Raymond Bosher, Waynesboro Police Department. (From Waynesboro Police Department)
Thursday, Feb. 2, 2012
WAYNESBORO, Ga. -- The Waynesboro community is mourning the loss of a reserve police officer who was killed in a car accident Wednesday.
Deputies say 65-year-old Raymond Bosher pulled into the path of a logging truck on Highway 24 near Drone Road and collided with it. Bosher died at the scene.
He was a farmer, grandfather and humanitarian. Bosher, known as Mr. Ray' wore many hats during his lifetime, but his friends say he took the most pride in fighting crime.
"He's part of the reason our crime is down. He's part of the reason our citizens are safer," said Chief Alfonozo Williams as he flipped through department photos. "His generosity and his benevolence is to be envied by all. He was just a great guy."
As a reserve officer in charge of Waynesboro's Citizens on Patrol program, Mr. Ray made his mark in town driving around a white police transport van.
Assistant Chief Roosevelt Lodge said he had the "eyes of a hawk."
"He's the guy that drove around the white police van and always caught people," he said.
Major Mary Bennett said he liked the van more than the COP car.
"Because he said, 'That cop car is not made for people like me,'" she laughed, motioning a round stomach. "But the van -- that's a perfect fit. He loved that van, loved his van."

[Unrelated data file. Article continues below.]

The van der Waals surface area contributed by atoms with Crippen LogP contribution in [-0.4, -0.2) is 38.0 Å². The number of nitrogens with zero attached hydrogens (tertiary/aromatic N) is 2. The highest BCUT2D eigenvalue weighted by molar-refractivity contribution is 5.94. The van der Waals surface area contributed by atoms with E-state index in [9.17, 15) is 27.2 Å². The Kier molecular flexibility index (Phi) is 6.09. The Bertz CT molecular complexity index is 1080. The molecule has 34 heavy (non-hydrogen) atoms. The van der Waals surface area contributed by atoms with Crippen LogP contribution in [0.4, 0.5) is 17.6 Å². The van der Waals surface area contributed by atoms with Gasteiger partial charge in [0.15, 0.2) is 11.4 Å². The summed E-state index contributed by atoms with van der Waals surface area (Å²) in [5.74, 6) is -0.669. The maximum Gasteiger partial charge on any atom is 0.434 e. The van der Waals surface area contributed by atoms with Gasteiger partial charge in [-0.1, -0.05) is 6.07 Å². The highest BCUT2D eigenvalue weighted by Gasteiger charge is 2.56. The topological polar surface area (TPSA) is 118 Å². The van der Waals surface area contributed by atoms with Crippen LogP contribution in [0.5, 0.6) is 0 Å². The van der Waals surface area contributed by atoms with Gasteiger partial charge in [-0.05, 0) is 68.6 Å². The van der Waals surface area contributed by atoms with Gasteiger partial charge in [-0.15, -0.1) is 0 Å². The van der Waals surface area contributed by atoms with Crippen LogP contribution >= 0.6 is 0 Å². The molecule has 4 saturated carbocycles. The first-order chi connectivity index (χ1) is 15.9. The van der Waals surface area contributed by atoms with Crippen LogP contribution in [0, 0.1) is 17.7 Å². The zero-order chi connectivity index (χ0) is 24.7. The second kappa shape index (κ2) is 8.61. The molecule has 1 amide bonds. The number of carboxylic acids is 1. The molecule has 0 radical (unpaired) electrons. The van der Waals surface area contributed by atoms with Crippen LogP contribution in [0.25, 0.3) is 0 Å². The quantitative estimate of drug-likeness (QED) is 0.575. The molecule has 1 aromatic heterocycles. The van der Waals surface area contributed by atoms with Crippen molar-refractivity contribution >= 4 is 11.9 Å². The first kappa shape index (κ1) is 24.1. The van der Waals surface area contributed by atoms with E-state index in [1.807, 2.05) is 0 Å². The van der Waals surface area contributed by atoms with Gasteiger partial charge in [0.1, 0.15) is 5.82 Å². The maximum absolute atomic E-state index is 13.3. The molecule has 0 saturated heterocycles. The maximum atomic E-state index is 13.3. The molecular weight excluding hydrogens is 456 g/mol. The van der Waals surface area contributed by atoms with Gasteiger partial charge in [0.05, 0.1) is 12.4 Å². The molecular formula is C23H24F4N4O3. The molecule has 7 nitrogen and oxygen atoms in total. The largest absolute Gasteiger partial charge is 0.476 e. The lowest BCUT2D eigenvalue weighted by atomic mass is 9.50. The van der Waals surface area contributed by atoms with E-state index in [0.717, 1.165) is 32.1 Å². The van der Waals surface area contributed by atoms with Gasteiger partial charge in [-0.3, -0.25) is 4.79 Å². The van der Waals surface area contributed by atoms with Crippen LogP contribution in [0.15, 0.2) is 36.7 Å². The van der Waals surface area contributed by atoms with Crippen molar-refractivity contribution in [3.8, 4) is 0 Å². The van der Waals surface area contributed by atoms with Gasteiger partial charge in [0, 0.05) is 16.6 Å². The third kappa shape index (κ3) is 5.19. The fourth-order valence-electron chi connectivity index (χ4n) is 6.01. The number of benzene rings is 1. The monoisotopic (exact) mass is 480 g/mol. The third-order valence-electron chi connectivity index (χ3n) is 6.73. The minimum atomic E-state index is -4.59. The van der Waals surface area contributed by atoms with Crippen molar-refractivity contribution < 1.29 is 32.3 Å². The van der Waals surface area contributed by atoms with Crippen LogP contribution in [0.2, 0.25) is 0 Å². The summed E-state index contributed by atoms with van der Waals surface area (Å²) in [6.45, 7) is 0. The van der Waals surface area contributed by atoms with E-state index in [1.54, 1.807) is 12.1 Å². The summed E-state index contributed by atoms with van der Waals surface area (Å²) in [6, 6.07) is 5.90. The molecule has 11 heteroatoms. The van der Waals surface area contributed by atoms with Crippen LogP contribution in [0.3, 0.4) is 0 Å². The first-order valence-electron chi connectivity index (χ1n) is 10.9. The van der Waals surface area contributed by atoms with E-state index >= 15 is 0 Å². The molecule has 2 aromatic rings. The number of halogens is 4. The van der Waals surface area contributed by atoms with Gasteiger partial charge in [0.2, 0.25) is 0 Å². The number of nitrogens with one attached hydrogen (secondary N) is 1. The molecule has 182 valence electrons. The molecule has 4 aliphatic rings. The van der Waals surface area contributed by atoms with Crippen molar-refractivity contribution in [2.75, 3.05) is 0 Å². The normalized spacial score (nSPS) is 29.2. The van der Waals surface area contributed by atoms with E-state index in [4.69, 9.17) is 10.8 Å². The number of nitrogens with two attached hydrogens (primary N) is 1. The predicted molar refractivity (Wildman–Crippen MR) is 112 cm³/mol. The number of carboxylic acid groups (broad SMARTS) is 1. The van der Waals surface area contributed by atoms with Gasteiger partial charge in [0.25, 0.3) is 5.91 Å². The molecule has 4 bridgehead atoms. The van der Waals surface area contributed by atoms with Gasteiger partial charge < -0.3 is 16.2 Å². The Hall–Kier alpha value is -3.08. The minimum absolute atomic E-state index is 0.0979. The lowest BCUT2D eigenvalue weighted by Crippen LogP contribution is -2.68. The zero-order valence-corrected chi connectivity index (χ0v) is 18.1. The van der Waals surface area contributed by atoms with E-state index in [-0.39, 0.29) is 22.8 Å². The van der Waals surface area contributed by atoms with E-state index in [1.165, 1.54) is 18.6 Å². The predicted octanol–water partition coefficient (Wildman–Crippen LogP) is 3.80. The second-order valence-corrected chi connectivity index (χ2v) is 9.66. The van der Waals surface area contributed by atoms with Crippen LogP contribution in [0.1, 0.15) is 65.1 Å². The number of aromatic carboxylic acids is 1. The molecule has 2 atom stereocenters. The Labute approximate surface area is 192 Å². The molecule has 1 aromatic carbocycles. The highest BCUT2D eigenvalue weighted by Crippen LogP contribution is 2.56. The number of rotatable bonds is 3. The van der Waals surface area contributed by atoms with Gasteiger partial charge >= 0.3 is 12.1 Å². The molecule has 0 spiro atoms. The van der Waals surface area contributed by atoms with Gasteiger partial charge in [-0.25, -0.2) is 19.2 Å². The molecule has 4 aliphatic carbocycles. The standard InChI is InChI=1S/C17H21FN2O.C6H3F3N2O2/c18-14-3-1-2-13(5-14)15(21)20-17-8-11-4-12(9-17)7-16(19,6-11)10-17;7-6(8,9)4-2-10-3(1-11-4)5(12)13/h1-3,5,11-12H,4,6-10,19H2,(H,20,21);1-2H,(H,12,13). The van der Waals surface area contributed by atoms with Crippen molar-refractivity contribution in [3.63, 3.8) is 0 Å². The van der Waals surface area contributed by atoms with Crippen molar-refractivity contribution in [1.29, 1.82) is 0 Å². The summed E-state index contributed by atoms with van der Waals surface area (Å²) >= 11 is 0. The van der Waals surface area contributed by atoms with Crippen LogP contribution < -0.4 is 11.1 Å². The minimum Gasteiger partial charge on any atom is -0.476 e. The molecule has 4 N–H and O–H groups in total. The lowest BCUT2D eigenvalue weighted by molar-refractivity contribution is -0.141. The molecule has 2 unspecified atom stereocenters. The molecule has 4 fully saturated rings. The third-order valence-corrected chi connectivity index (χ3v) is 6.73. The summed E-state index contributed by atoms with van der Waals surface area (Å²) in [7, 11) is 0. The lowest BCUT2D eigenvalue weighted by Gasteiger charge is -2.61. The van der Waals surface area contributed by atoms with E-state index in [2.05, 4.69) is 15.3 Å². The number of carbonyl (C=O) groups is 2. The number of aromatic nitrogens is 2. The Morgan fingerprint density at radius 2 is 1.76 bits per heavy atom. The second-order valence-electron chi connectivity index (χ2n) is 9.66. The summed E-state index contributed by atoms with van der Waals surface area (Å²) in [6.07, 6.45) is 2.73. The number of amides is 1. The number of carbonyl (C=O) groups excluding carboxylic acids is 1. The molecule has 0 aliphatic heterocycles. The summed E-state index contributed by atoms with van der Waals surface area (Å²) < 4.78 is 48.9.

Bennett printed a certificate of appreciation just this week to give Bosher at their next staff meeting. Sadly, after the accident, she'll never be able to give it to him.
The department is now left with only memories of Bosher's service.
"He is a police man's police man. If there was blue in your blood -- he bled it. A true blue blood," he said.
Bosher served in the U.S. military, then at various law enforcement agencies near Charleston. He finished his career as chief of police in Springfield, S.C.
But even in retirement, Mr. Ray was always on duty.
"He patrolled the streets and called in any suspicious activity or behavior," Williams said.
One time, Williams added, the department was in crunch and couldn't afford ammunition for officer training. He says Mr. Ray bought all the ammunition himself so they could keep up their skills. Nearly everyone at the department had similar stories of generosity and service.
While Bosher was not killed in the line of duty, his death still hits hard for the local law enforcement community, especially in light of other officers killed in recent months.
He will be missed by many.
"I'll tell you, he just did so many things for Waynesboro Police Department, the Fire Department and Sheriff's Office -- and the local EMA. We're going to truly miss him," Bennett said.
Bosher's funeral arrangements are set. The viewing will be Friday from 6 to 8 p.m. at Joiner-Anderson-Saxon-Prescott Funeral Home on 6th Street in Waynesboro. The funeral is Saturday at 2 p.m.
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